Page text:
“In 1997, IBM asked James Barry to make sense of the company’s struggling web server business. Barry found that IBM had lots of pieces of the puzzle in different parts of the company, but not an integrated product offering for web services. His idea was to put together a coordinated package, which became WebSphere. The problem was that a key piece of the package, IBM’s web server software, was technically weak. It held less than 1 percent of a market.”
“Barry approached Brian Behlendorf [President of the Apache Software Foundation] and the two quickly discovered common ground on technology issues. Building a practical relationship that worked for both sides was a more complex problem. Behlendorf’s understandable concern was that IBM would somehow dominate Apache. IBM came back with concrete reassurances: It would become a regular player in the Apache process, release its contributions to the Apache code base as open source, and earn a seat on the Apache Committee just the way any programmer would by submitting code and building a reputation on the basis of that code. At the same time, IBM would offer enterprise-level support for Apache and its related WebSphere product line, which would certainly help build the market for Apache.”
- Reference: The Success of Open Source, Steven Weber 2004
In the 20th century, scale effects in business were largely driven by size and distribution. A company with manufacturing operations around the world had an inherent cost and distribution advantage, leading to more competitive products. A retailer with a global base of stores had a distribution advantage that could not be matched by a smaller company. These scale effects drove competitive advantage for decades.
The Internet changed all of that.
In the modern era, there are three predominant scale effects:
- Network: lock-in that is driven by a loyal network (Facebook, Twitter, Etsy, etc.)
- Economies of Scale: lower unit cost, driven by volume (Apple, TSMC, etc.)
- Data: superior machine learning and insight, driven from a dynamic corpus of data
I profiled a few of the companies that are exploiting data effects in my book Big Data Revolution—CoStar, IMS Health, Monsanto, etc. But by and large, big data is an unexploited scale effect in institutions around the world.
Spark will change all of that.
30 days ago we launched Hack Spark in IBM, and we saw an immediate groundswell of innovation. We made Spark available to over 10,000 developers in IBM. 28,000 showed up for the contest. Teams formed based on interest areas, moonshots were imagined, and many became real. We gave the team ‘free time’ to work on Spark, but the interest was so great that it began to monopolize their nights and weekends. After ten days, we had over 100 submissions in our Hack Spark contest.
We saw things accomplished that we had not previously imagined. That is the power of Spark.
To give you a sampling of what we saw:
Genomics: A team built a powerful development environment of SQL/R/Scala for data scientists to analyze genomic data from the web or other sources. They provided a machine learning wizard for scientists to quickly dig into chromosome data (kmeans classifying genomes by population). This auto-scalable cloud system increased the speed of processing and analyzing massive genome data and put the power in the hands of the person that knows the data best. Exciting.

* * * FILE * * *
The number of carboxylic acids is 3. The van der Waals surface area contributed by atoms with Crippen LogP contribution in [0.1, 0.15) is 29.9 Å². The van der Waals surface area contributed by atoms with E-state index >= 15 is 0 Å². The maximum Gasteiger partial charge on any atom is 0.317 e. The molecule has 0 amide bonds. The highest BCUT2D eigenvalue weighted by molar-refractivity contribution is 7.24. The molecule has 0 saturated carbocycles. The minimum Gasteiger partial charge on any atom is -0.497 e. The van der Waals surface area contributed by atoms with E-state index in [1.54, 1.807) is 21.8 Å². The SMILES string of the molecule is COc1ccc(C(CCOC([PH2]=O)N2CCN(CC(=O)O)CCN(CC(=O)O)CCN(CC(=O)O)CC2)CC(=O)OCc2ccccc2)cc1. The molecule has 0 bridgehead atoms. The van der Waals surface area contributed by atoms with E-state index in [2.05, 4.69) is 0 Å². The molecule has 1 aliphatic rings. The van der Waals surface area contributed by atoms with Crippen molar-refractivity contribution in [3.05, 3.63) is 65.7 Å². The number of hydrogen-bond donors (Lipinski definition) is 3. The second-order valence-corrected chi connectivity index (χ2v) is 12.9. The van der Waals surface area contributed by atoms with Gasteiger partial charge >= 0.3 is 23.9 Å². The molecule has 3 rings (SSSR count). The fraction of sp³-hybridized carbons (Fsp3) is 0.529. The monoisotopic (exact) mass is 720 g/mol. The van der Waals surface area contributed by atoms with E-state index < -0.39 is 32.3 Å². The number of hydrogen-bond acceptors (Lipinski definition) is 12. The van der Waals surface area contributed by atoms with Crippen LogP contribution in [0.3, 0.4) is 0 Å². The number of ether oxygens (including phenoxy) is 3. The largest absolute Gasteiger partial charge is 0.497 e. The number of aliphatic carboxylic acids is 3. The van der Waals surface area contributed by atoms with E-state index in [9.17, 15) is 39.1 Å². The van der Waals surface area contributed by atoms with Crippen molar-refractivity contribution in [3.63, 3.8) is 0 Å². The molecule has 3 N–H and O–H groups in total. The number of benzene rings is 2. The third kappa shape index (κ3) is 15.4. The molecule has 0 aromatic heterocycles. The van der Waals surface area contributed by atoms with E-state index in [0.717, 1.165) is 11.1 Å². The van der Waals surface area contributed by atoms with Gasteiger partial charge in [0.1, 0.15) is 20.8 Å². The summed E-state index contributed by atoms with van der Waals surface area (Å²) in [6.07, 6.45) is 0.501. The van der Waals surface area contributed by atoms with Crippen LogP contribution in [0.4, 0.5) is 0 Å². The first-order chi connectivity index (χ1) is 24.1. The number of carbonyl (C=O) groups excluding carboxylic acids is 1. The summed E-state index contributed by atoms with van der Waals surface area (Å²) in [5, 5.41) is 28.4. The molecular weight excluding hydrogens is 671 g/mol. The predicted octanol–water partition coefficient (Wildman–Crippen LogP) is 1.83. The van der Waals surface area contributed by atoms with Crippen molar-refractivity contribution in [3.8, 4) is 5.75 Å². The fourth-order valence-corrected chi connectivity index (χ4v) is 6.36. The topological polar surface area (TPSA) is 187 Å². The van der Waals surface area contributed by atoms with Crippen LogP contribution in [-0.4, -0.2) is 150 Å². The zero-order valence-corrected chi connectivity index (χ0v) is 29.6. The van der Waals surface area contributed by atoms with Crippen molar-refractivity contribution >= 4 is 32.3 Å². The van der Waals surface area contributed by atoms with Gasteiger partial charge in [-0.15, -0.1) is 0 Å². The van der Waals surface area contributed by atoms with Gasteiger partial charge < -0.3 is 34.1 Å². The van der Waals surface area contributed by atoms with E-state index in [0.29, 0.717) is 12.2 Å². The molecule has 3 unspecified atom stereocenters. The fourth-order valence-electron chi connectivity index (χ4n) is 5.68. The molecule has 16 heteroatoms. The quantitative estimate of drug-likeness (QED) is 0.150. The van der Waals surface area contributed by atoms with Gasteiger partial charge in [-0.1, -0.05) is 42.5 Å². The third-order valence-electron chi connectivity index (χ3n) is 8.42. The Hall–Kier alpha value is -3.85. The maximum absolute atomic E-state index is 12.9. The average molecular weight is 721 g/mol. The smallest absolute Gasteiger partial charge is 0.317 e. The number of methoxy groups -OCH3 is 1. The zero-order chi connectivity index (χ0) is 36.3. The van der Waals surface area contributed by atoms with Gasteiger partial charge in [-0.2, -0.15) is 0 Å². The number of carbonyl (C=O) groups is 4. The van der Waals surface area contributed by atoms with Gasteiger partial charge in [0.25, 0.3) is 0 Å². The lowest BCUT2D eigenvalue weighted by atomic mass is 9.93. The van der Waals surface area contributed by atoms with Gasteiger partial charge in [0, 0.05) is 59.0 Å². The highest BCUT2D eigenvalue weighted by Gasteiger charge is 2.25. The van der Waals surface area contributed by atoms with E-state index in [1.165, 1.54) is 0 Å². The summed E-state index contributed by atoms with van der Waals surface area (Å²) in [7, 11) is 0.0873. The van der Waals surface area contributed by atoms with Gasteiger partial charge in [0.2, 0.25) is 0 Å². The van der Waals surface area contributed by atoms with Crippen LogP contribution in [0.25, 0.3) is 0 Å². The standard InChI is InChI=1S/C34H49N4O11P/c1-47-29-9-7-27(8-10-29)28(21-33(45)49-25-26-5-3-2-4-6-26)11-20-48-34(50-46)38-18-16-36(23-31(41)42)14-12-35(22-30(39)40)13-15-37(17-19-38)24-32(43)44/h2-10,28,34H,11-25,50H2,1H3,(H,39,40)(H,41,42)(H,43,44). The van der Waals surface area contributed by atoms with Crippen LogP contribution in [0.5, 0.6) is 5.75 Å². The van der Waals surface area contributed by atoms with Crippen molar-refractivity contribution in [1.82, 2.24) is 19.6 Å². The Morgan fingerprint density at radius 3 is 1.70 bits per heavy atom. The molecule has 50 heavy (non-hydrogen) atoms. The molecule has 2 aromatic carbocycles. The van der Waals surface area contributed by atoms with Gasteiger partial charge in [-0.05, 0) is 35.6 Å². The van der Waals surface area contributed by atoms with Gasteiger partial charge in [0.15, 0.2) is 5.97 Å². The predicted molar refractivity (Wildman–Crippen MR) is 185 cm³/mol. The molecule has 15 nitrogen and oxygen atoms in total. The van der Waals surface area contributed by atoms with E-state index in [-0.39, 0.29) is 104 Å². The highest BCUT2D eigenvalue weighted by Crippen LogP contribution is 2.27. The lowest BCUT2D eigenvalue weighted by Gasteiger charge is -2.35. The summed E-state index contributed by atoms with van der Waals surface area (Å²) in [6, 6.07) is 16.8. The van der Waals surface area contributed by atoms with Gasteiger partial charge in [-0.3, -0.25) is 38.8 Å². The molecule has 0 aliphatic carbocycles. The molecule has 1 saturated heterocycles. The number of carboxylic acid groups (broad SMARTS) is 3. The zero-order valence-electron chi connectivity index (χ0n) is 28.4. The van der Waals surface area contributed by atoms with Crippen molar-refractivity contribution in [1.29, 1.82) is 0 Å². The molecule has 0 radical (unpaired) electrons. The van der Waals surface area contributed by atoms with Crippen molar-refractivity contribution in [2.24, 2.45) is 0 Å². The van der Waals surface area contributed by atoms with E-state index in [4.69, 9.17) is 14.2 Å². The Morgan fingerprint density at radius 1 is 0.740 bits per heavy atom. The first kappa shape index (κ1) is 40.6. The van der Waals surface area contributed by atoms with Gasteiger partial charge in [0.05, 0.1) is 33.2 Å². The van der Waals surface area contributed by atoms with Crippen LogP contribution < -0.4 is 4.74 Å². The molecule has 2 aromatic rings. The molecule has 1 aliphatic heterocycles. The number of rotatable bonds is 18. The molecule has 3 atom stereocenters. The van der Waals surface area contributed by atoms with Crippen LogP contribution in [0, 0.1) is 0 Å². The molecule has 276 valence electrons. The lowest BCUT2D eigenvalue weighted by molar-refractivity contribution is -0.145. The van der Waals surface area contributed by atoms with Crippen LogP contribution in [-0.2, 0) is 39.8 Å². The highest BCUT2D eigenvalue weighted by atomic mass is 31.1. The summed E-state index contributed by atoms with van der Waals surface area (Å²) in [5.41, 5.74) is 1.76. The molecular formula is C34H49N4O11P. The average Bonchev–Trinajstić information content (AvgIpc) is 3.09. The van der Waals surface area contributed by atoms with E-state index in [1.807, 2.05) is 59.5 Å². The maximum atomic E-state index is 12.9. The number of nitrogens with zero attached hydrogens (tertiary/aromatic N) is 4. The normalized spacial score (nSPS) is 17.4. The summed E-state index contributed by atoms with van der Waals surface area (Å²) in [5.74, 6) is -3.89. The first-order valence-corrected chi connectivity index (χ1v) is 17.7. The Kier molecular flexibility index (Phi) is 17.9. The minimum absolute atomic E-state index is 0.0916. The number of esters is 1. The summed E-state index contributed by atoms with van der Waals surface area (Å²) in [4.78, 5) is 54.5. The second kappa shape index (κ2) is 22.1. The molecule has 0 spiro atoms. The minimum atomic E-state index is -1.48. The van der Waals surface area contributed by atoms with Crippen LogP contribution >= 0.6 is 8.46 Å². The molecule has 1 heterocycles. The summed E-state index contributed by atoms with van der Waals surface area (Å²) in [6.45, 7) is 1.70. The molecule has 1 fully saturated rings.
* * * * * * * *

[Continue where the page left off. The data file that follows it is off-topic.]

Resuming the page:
Traffic Planning: A team built an Internet of Things (IoT) application for urban traffic planning, providing real-time analytics with spatial and cellular data. Messaging queues could not handle the massive and continuous data inputs. Data lakes could not handle the large volume of cellular signaling data in real-time. Spark could. The team exploited Spark as the engine of the computing pool, Oozie, to build the controller module, and Kafka as the messaging module. The result is an application to process massive cellular signal data and visualizes those analytics in real-time.
Disaster Relief: A team built a risk assessment tool that forecasts populations at risk of being affected by disasters—typhoons, earthquakes, hurricanes—before they hit. Traditional geographic information system (GIS) platforms aren’t able to process high-resolution map datasets for a large area efficiently. But a distributed map algebra library over Apache Spark makes it a reality. The team implemented a high-throughput Web Map Service (WMS) on top of a Big Data platform to provide mapping services for web and mobile user-facing apps. This puts life-saving capability literally in the hands of humanitarian relief workers in the field: they can get scenario assessment for an entire country in real-time on a mobile device.
Spark is changing the face of innovation in IBM. We want to bring the rest of the world along with us.
Apache Spark lowers the barrier to entry to build analytics applications, by reducing the time and complexity to develop analytic workflows. Simply put, it is an application framework for doing highly iterative analysis that scales to large volumes of data. Spark provides a platform to bring application developers, data scientists, and data engineers together in a unified environment that is not resource-intensive and is easy to use. This is what enterprises have been clamoring for.
An open-source, in-memory compute engine, Spark powers a stack of high-level tools including Spark SQL, MLlib for machine learning, GraphX, and Spark Streaming. You can combine these libraries seamlessly in the same application. Business professionals can now complement descriptive analysis—visual dashboards—with intuitive, easy-to-use applications built on Spark that learn from their surroundings and prescribe actions in the moment. Think of it as prescriptive analytics. This means that, with Spark, enterprises can benefit from applications that deploy insights at the front lines of their business exponentially faster than ever before.